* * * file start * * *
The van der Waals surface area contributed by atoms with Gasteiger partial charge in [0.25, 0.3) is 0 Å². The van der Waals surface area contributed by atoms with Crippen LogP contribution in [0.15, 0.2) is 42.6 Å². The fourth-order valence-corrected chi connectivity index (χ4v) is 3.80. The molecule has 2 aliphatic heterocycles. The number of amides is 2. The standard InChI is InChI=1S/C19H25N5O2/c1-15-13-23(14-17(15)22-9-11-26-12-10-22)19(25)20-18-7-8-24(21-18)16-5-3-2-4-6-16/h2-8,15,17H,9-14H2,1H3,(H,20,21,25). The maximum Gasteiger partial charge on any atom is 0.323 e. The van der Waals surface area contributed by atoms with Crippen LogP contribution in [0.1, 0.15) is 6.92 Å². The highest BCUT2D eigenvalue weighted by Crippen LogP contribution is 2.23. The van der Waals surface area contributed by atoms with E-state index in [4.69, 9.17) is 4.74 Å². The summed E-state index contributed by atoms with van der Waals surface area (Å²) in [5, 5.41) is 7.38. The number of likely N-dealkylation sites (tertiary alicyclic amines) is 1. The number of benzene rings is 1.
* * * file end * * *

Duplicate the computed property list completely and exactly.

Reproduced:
The van der Waals surface area contributed by atoms with Gasteiger partial charge in [0.25, 0.3) is 0 Å². The van der Waals surface area contributed by atoms with Crippen LogP contribution in [0.15, 0.2) is 42.6 Å². The fourth-order valence-corrected chi connectivity index (χ4v) is 3.80. The molecule has 2 aliphatic heterocycles. The number of amides is 2. The standard InChI is InChI=1S/C19H25N5O2/c1-15-13-23(14-17(15)22-9-11-26-12-10-22)19(25)20-18-7-8-24(21-18)16-5-3-2-4-6-16/h2-8,15,17H,9-14H2,1H3,(H,20,21,25). The maximum Gasteiger partial charge on any atom is 0.323 e. The van der Waals surface area contributed by atoms with Crippen LogP contribution in [0.1, 0.15) is 6.92 Å². The highest BCUT2D eigenvalue weighted by Crippen LogP contribution is 2.23. The van der Waals surface area contributed by atoms with E-state index in [4.69, 9.17) is 4.74 Å². The summed E-state index contributed by atoms with van der Waals surface area (Å²) in [5, 5.41) is 7.38. The number of likely N-dealkylation sites (tertiary alicyclic amines) is 1. The number of benzene rings is 1.